Kingcreek- my chokes are marked mod & full, but there is not a whole lot of difference in the patterns. The right barrel gives true modified (#6 shot) or slightly weaker (#8) patterns, the left barrel gives improved modified with both #6 and #8. POI is slightly high, but that's usually OK. If needed, I'll have my head surgically repositioned.

During two different phone calls about 7 years apart, Browning was interested in the serial number of my gun and whether it was made in Japan or made in Belgium. Apparently, the early BSS guns are not OK for steel, the later ones are OK for anything smaller than steel BB. I got the impression that the change came when production moved to Japan, but I can't verify that. Is that also when the barrel selector appeared? Double triggers would be REALLY neat on this gun!

I had not heard of a Korean BSS- are they legitimate, or fakes?

Preacherman
July 9, 2003, 11:25 AM
If needed, I'll have my head surgically repositioned.
I hadn't realized how advanced Briley was in their modification menu...

:what: :neener: :D

Kingcreek
July 10, 2003, 12:10 AM
My 12g is older with the silver non-select trigger. the 20 is gold trigger with selector. standard and delux? Both are Miroku of japan and identical as far as finish and engraving.
I don't think there were many Koreans. I saw one at a gunshow couple years ago. and like I said- fit and finish were not up to Browning standards but I don't think it was a knock off.
I really like the miroku BSS. I would shoot it like it is, if I were you.

huntsman
July 10, 2003, 11:40 PM
gearhead jim wrote;

[Browning was interested in the serial number of my gun and whether it was made in Japan or made in Belgium. Apparently, the early BSS guns are not OK for steel, the later ones are OK for anything smaller than steel BB. I got the impression that the change came when production moved to Japan]

I have a real early 12 ga BSS with non selective trigger and a 71 date and it's made in japan, They all were. the latter Korean's are assembled with the old Mirouko parts.

If weight is an issue why not sell it and buy a 20ga. I would do the choke tubes but not cut the barrels or shave the wood.

You could always go cheaper than Briley, I think everybody does choke tubes now, There's a gunsmith named Mike Orlen at gunshop.com that the double gun guys swear by, he's about half of what your talking about spending.

Gearhead Jim
July 11, 2003, 05:16 PM
Again, thanks for the comments.

Huntsman- the 20 ga would be a great idea except that I´m trying to simplify my life by staying with just 12 ga. Nice to hear the production story.

Perhaps I`ll just do the recoil pad and shoot it for a season before going to the trouble and expense of the tubes.

huntsman
July 12, 2003, 01:47 AM
Jim, I understand the need to simplify, I did the same a few years ago. I got rid of my 16ga doubles and got a 12ga BSS:D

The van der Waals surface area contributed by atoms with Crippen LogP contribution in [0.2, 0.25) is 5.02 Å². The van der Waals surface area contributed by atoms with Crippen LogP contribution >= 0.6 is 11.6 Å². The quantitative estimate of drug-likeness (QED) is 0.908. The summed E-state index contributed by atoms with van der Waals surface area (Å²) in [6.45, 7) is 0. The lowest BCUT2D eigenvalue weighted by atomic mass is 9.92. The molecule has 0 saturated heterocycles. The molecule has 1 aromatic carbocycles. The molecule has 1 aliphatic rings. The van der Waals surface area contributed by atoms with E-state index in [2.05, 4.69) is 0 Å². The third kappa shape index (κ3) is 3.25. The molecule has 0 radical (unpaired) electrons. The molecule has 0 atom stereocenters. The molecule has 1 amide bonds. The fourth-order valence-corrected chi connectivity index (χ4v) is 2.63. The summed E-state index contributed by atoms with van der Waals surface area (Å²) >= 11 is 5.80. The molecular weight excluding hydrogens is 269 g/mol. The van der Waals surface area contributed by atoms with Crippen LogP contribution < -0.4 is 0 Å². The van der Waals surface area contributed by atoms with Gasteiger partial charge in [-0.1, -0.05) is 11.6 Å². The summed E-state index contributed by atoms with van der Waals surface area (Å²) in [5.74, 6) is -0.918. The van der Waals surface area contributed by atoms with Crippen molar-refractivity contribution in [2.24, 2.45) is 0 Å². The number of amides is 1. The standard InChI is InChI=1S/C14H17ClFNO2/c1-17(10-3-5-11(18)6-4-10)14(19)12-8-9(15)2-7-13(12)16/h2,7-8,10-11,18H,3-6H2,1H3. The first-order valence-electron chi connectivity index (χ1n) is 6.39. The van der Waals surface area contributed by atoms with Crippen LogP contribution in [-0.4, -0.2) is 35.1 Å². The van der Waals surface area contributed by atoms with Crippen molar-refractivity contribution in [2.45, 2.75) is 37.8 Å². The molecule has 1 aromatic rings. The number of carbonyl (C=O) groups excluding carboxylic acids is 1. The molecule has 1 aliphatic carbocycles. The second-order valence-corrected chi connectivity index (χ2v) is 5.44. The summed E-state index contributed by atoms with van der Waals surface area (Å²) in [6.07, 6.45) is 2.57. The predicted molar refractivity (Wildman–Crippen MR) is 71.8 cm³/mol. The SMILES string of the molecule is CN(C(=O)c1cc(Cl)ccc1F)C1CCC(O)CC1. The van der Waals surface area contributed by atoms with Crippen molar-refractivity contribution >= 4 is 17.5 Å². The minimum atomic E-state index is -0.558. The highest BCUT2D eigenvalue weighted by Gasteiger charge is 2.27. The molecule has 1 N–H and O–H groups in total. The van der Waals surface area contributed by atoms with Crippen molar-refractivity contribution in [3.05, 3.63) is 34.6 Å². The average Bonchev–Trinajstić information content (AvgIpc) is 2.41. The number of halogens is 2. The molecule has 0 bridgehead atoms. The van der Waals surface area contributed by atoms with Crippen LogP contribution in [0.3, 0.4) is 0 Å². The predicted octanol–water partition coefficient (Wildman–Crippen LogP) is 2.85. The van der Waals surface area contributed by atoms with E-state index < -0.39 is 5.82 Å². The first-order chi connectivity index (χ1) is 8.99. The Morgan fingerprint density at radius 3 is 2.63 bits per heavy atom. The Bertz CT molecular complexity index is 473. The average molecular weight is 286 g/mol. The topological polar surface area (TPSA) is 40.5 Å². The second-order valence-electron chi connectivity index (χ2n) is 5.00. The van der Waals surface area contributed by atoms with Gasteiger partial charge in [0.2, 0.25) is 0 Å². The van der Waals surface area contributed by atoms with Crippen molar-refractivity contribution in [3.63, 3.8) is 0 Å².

Mike Irwin
July 13, 2003, 12:04 AM
Some years ago the guy who is now editor of American Rifleman bought one of those at a gun show he and I went to.

After a little futzing around with it, he was happy enough with it to make it one of his regulars for pheasant and quail.

As far as I know, it still is.

The BSS' are very nice guns but unfortunately aren't seen all that often.

SXSMAN
July 13, 2003, 09:38 AM
I'm in the same boat as Kingcreek.Have got both the 20 and 12.(In the fitted factory hard cases to boot)I like starting the day bird hunting w/the 12 and change around lunch time for instant new arms!
I've been looking for a set of barrels for about three years for such a choke tube project and even have someone in Japan looking for me,still they elude me.(I don't want to modify the matched numbered barrels)I'm pretty happy with how they shoot,not sure now really why I started the quest,and not sure if I'll like the place any better than where I am now.....

I'd put the SKB's on even par with the BSS's.(I sold a 200e when off work hurt w/no money coming in,rather sorry now...)Have also a nice light 20 O/U,great bird buster.

My advice would be sit and ponder this query over a bottle on single malt scotch,or some nice cool gin and tonics.

Mike Irwin
July 13, 2003, 01:50 PM
There's a couple of BSS' for sale on Gun Broker right now.

Bringing fairly hefty prices, too.

Gearhead Jim
July 21, 2003, 05:55 PM
For better or for worse, the BSS is on its way to Briley. They will call me to talk about the practicality of choke tubes and overboring on that individual gun.

Over the weekend I got to look at a new SKB 385 in the local shop. It has the advantages of feeling a little lighter, looking prettier (silver receiver), and completely ready to go with choke tubes. On the other hand, the detail work (polishing, barrel lettering, and general fitting of parts) seemed a little below the Browning. And I don't like inertia-reset triggers.

Stay tuned for further reports.....

Gearhead Jim
August 19, 2003, 12:04 AM
The BSS came back from Briley today. The work looks nice:

Choke tubes installed with steel shot tubes (6 tubes total)
Barrels overbored
Forcing cones lengthened
Recoil pad installed, stock length shortened by 1/4"

Weight reduction was about 1/4 lb, mostly in the barrels from overboring.
Balance seems improved.

Total with shipping, insurance, etc came to about a thou.
Lots of money, but still I probably have a better gun than could be purchased for what I have in it.

The Briley choke wrench is very convenient to use but not so easy to carry. Does anyone make a more compact version?

huntsman